The Ninth Circuit has developed 11 factors to determine whether a loan is a bona fide debt: (1) the names on the loan agreements; (2) whether there is a maturity date; (3) whether the source of the repayment is earnings; (4) the right to enforce the payment of principal and interest; (5) the right to participate in management; (6) a status equal to or less than that of regular creditors; (7) the parties' intent; (8) thin capitalization; (9) identity of interest between creditor and stockholder; (10) how the parties treated interest payments; and (11) the ability of the debtor to obtain loans from other sources.

The Tax Court has also developed criteria to indicate the worthlessness of a debt: (1) a decline in the debtor's business or value of the debtor's assets; (2) the overall business climate; (3) a debtor's serious financial hardship; (4) the debtor's earning capacity; (5) events of default; (6) the debtor's insolvency; (7) a refusal of the debtor to pay the debt; (8) the creditor's efforts to collect the debt; and (9) subsequent dealings between the debtor and creditor.

The IRS argued that the facts of the case indicated that the taxpayer was not engaged in the business of lending money, the loan was not a bona fide debt, and the taxpayer had not proved the debt was worthless in 2008, the year of deduction.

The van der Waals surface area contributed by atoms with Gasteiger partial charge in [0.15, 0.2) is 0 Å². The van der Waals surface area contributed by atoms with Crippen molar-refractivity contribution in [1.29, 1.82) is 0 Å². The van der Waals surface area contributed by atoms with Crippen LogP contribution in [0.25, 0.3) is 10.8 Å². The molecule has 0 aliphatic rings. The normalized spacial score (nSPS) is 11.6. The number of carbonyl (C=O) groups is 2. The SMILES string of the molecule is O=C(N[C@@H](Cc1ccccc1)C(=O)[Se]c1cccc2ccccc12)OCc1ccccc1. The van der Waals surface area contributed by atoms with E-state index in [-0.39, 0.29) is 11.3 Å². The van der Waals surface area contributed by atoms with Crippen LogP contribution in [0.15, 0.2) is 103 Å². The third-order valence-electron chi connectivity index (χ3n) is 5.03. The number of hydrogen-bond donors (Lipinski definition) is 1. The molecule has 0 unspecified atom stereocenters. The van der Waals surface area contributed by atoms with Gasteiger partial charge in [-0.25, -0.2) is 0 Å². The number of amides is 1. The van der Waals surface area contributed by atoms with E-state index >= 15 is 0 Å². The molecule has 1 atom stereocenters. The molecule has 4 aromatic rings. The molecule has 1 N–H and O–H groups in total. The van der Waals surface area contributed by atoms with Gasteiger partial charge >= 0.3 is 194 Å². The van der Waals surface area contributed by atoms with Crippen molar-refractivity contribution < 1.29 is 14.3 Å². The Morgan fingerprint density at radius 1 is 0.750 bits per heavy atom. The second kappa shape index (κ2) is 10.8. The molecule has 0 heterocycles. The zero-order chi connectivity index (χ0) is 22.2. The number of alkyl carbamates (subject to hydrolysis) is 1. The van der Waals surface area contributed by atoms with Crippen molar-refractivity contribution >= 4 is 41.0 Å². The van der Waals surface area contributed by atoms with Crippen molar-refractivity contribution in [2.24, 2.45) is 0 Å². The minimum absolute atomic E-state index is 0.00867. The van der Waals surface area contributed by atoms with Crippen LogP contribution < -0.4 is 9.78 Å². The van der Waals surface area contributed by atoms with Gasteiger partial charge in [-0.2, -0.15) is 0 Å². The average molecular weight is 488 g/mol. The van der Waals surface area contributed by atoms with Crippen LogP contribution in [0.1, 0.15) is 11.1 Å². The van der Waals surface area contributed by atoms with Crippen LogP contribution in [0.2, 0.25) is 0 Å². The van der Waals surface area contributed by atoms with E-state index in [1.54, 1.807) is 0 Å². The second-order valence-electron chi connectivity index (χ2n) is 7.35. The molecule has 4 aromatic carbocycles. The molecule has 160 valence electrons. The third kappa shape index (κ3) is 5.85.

Holding: After examining the relevant factors, the court held that Owens was in the trade or business of lending money because he had lent money continuously and regularly with the intent of making a profit. It found Owens had made 33 loans totaling more than $21 million from 2003 to 2008; maintained excellent documentation, although it was prepared by OFG's personnel; acted as a prudent businessman by using his OFG office to reduce expenses; spent sufficient time related to his personal lending; developed a reputation that brought in loan customers, which negated the fact that he did not actively seek customers; and made a sound business decision to increase his chance of repayment when he subordinated his loan to another creditor.

The court also held that the loans to Lohrey Investments were bona fide debt. When applying the 11 factors developed by the Ninth Circuit, the court found that a majority of the factors indicated the loans were debt. The court observed that the promissory notes included the names of both parties with maturity dates. Even though Owens did not strictly enforce the maturity dates, the court was convinced that he did so to help Lohrey Investments grow and to increase the chance of being repaid. Repayment was not contingent upon future earnings, although any future earnings of Lohrey Investments would increase his chance of repayment. Owens had a definite right to enforce repayment, and the documents indicated that the parties intended the advances to be debt. Furthermore, Lohrey Investments obtained additional debt financing from outside lenders after borrowing from Owens.